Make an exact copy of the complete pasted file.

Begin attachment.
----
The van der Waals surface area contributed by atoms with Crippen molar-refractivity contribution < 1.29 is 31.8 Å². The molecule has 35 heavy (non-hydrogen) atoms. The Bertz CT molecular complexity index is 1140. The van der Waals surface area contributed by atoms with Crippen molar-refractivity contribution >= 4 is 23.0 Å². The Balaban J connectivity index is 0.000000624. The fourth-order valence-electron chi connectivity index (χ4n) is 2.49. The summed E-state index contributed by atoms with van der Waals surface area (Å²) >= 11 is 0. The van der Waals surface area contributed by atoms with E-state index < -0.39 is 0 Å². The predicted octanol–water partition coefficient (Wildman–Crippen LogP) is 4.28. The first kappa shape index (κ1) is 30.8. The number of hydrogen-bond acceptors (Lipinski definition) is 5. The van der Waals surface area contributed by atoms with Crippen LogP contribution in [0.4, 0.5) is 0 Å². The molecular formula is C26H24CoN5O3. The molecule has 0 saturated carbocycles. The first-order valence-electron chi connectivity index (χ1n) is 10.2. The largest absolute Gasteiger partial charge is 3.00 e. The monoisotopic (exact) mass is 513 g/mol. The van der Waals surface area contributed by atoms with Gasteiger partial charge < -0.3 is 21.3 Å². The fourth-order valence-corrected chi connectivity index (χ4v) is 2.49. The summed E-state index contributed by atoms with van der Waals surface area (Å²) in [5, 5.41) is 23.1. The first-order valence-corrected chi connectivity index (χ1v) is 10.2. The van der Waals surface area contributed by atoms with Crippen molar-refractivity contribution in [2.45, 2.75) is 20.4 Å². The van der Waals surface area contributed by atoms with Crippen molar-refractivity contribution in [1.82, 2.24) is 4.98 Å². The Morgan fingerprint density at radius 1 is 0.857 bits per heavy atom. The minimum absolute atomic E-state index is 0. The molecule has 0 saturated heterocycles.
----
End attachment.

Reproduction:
The van der Waals surface area contributed by atoms with Crippen molar-refractivity contribution < 1.29 is 31.8 Å². The molecule has 35 heavy (non-hydrogen) atoms. The Bertz CT molecular complexity index is 1140. The van der Waals surface area contributed by atoms with Crippen molar-refractivity contribution >= 4 is 23.0 Å². The Balaban J connectivity index is 0.000000624. The fourth-order valence-electron chi connectivity index (χ4n) is 2.49. The summed E-state index contributed by atoms with van der Waals surface area (Å²) >= 11 is 0. The van der Waals surface area contributed by atoms with E-state index < -0.39 is 0 Å². The predicted octanol–water partition coefficient (Wildman–Crippen LogP) is 4.28. The first kappa shape index (κ1) is 30.8. The number of hydrogen-bond acceptors (Lipinski definition) is 5. The van der Waals surface area contributed by atoms with Crippen LogP contribution in [0.4, 0.5) is 0 Å². The molecular formula is C26H24CoN5O3. The molecule has 0 saturated carbocycles. The first-order valence-electron chi connectivity index (χ1n) is 10.2. The largest absolute Gasteiger partial charge is 3.00 e. The monoisotopic (exact) mass is 513 g/mol. The van der Waals surface area contributed by atoms with Gasteiger partial charge < -0.3 is 21.3 Å². The fourth-order valence-corrected chi connectivity index (χ4v) is 2.49. The summed E-state index contributed by atoms with van der Waals surface area (Å²) in [5, 5.41) is 23.1. The first-order valence-corrected chi connectivity index (χ1v) is 10.2. The van der Waals surface area contributed by atoms with Crippen molar-refractivity contribution in [2.45, 2.75) is 20.4 Å². The van der Waals surface area contributed by atoms with Crippen molar-refractivity contribution in [1.82, 2.24) is 4.98 Å². The Morgan fingerprint density at radius 1 is 0.857 bits per heavy atom. The minimum absolute atomic E-state index is 0. The molecule has 0 saturated heterocycles.